The spec looks good. You get a lot of power at this price point. 1.2 watts into 8 Ohms, 1.9 watts into 16 Ohms, 2.1 watts into 32 Ohms, 1 watt into 100 Ohms, 0.66 watts into 150 Ohms, and 0.33 watts into 300 Ohms. The input impedance is 38 KOhms and the output impedance is 6 Ohms. So I would recommend headphones or IEMS above 16 ohms just to avoid issues with hissing even though the headphone amp itself puts out 1.2 watts at 8 Ohms

    SOUND

    Now on to the good stuff. How does the Fun sound, it one word amazing. I am a big fan of the Burson house sound. It’s big, dynamic, full bodied, has a warm tilt, and is very detailed. The Fun I received has the stock op amps installed and they do a fantastic job at delivering music. I can hear all the details in the songs. Each note has weight to them. I love the sense of power the Fun delivers. I now want to get a listen to the Fun with both the classic and vivid op amps to see if they sound better than the stock ones.

    Audio-Technica ATH-2000Z

    This was the first headphone I tested with the Burson Fun. This is a very underrated closed headphone that doesn’t get talked about. The 2000z’s are incredibly detailed and airy. Using the Burson Conductor Air and my DAC going through the Loki and out through the Burson Fun the 2000z’s sound like they were made specifically for this setup. Before the Fun arrived, I thought the bass on 2000z’s I felt could use a bump. That’s not the case when listening to them through the Fun. The bass came alive with the Fun. It was impactful and well defined.

    Audio-Technica is known for their mid-centric and treble sound. The Burson Fun takes the mids on the 2000z’s and make them more tuneful and lush. Male and female voices sound intimate and forward. The treble detail on the 2000z’s is already very good. Driven by the Burson Fun they are crystal clear. The sound is very balanced and the warmth of the Burson Fun makes this a great combo.

    Hifiman HE-500

    These are one of my favorite headphones even today. They seem to do everything right and are one of the most balanced headphones I know about. I have the Focus PadA’s on my HE-500’s. Listening to these through the Burson Fun is a relaxing experience. I simply kicked back and enjoyed the music. The HE-500 needed a little more volume. I had the Fun volume knob set between 10 – 11 o’clock to get the best sound out of the HE-500’s. The bass is quick and deep with excellent decay. The mids of the HE-500 are a perfect match for the Burson Fun. They are creamy and romantic. The treble is well extended with very good clarity. I can’t believe how good the pairing sounds.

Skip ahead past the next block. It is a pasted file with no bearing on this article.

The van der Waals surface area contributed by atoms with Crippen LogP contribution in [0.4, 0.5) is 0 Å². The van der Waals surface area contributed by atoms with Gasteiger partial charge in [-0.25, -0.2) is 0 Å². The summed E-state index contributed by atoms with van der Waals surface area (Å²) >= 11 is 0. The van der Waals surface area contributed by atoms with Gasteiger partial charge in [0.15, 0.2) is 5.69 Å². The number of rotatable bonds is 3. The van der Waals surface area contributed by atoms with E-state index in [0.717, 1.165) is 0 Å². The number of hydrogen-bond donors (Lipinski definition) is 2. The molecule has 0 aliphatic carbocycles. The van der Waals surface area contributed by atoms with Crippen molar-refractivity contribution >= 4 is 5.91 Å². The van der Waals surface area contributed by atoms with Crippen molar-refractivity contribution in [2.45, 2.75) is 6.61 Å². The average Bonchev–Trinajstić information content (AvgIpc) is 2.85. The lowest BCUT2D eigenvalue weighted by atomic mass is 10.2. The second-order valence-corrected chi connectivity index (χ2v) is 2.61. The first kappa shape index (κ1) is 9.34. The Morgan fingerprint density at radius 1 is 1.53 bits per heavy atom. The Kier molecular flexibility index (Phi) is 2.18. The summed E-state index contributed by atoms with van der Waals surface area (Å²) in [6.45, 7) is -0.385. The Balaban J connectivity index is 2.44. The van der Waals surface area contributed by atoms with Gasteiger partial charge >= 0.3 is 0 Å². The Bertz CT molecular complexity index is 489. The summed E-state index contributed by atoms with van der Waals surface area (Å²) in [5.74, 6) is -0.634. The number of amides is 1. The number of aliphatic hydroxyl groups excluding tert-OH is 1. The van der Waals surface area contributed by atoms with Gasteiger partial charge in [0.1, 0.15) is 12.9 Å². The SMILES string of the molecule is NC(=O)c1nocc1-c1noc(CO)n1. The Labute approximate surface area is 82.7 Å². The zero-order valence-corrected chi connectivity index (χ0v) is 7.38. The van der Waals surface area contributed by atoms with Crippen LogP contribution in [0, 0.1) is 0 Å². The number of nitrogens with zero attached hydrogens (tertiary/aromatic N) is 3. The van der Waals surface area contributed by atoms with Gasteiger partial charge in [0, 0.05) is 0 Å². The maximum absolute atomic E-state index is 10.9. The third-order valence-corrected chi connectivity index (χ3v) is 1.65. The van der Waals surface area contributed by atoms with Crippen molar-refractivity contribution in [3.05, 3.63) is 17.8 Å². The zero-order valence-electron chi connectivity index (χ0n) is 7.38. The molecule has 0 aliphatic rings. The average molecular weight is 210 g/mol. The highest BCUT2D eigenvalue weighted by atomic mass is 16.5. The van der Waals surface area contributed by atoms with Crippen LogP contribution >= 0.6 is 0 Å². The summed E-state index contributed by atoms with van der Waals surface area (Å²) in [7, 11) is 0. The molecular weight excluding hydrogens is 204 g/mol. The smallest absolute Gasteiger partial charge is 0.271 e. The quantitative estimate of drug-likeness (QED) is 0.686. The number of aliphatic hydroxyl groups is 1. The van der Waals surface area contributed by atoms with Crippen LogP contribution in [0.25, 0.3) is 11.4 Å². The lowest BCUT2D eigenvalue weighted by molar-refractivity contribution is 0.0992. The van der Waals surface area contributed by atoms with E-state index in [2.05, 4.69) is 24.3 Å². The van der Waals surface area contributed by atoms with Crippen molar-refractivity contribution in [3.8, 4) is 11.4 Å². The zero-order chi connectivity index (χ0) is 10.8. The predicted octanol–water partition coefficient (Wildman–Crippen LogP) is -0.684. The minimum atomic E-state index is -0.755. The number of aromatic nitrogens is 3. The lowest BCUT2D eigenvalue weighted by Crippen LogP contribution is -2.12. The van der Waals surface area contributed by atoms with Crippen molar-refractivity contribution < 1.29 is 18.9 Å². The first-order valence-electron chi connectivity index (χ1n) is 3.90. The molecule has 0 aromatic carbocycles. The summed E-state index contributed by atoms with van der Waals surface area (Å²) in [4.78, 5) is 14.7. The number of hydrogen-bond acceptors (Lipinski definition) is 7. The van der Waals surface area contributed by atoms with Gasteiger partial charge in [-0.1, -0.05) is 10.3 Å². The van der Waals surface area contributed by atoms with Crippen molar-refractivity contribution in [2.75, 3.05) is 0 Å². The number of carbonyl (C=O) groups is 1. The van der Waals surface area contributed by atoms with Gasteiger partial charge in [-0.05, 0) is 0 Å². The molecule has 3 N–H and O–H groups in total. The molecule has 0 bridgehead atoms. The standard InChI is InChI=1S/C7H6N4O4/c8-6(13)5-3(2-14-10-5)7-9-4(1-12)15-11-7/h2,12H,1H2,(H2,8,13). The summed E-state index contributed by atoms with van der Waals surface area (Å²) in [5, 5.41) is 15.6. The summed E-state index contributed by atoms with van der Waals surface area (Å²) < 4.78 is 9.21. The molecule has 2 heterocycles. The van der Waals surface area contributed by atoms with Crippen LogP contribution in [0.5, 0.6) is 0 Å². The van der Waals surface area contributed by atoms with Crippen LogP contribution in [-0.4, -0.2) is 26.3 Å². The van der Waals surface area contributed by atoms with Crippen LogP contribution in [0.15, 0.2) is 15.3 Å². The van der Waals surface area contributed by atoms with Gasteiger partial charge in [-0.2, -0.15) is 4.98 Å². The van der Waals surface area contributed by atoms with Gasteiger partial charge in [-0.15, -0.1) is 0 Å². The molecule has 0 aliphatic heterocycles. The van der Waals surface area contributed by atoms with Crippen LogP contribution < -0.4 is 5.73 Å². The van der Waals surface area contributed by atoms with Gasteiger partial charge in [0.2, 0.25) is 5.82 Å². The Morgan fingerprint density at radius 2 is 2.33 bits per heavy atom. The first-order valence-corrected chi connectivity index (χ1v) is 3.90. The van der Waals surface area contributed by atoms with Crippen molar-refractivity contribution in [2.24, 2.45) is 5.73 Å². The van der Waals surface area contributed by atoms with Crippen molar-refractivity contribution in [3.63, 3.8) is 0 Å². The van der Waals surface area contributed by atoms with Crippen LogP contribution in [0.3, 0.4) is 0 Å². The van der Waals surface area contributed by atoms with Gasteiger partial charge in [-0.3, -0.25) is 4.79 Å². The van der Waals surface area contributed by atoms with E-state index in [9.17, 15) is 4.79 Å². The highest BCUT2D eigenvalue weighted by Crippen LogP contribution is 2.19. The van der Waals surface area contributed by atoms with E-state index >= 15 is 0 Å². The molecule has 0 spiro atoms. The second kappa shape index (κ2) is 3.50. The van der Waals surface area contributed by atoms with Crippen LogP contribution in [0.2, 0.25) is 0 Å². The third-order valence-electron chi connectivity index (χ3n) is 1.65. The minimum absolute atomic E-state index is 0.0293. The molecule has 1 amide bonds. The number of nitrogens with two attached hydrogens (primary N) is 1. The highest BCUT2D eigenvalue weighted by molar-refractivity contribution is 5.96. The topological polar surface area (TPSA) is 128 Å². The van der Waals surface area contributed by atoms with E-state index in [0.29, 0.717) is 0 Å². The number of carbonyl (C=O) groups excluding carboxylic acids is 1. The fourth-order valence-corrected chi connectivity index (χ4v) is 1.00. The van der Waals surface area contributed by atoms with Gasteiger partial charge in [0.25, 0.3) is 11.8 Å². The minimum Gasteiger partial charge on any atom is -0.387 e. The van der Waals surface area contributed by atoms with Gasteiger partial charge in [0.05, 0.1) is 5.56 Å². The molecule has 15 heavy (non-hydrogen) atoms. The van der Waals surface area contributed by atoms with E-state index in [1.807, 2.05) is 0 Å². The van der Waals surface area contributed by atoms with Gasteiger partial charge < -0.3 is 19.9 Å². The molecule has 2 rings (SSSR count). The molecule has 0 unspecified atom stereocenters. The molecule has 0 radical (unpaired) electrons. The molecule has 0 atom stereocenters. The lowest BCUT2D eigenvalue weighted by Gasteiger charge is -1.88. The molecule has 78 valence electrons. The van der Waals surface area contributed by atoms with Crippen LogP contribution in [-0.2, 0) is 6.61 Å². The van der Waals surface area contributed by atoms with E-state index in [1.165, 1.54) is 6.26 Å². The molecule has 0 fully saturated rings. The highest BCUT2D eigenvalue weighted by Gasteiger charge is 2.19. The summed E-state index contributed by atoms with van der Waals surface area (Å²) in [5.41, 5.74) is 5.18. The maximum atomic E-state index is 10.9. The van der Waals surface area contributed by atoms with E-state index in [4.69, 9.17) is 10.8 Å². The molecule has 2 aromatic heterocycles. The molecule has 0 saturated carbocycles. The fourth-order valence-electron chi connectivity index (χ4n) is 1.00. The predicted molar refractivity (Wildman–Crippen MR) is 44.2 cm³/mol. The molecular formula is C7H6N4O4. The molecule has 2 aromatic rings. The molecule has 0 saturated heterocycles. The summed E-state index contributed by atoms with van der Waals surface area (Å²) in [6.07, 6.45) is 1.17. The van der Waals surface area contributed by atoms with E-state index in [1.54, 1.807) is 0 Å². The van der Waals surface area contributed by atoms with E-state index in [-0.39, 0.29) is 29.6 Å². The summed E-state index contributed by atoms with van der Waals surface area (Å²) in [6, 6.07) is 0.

Beyerdynamic DT1990 Pro

    This the last headphone I tested the Burson Fun with. I wanted to see how the Fun handled higher impedance headphones. I must say I was not disappointed. The DT1990’s are one of the most detailed headphones I own next to the Focal Utopia’s. The DT1990’s is one of the few headphones that I know of that can compete with the HE-500’s in terms of technical prowess. Once again the Burson Fun seems to be a great pairing for the bright highs of the DT1990’s. I for one love the treble on the DT1990’s, I don’t find them sibilant at all. Matched with the Burson Fun the clarity and details of the DT1990’s shine through. The mids come through as very natural sounding. I can hear every detail in the song but with better tone. So the Burson Fun is interjecting a bit of it flavor into the DT1990’s, which is telling me that it’s not a neutral amp. But none-the-less very pleasing.

    AMP COMPARISONS

    IMG_0966.jpg

    IMG_0967.jpg

    The only amp I compared the Burson Fun to is the Headamp Gilmore Lite Mk2. The GL Mk2 is more transparent than the Fun. It’s gets out of the way and doesn’t add anything to the music. It really just amplifies the signal with tons of technical ability. There’s a crispness to every note. Every note is delivered with speed and transient snap. Bass hits hard and quickly decays. This is really apparent when listening to my Utopia’s.

    This brings me to the first difference I hear between the two amps. Were as the GL Mk2 is the more technical amp, the Burson Fun is the more musical amp. The Burson Fun is warmer sounding and is more forgiving even though these are both Class A amps. On bad recordings the Burson Fun is much easier to listen too. The GL Mk2 does nothing to make bad recordings more enjoyable to listen to. It delivers music as is. This could be both good and bad depending on your musical preference.

    The second difference is sense of power. The Burson Fun is the more powerful amp. Going back and forth between the two the Fun adds more weight and body to the music. The Fun is fuller sounding. Switching back to the GL Mk2 it sounds cleaner and adds more depth to the music. The bass is more defined but just as deep. The treble has a touch more clarity and the mids are smoother. Both amps have good extension at both ends. The difference is the GL Mk2 is more 3D and spacious.

    The difference in sound signatures is apparent. They are both very good amps. The Burson Fun may not be the technical tactician the GL Mk2 is but it isn’t lacking in giving you details either. It’s a very detailed amp but it does color the sound. I can’t say that I hear the v-shape sound signature that some of the other reviewers hear in the Fun. That’s probably because I use the Loki to correct what I think is missing from the sound.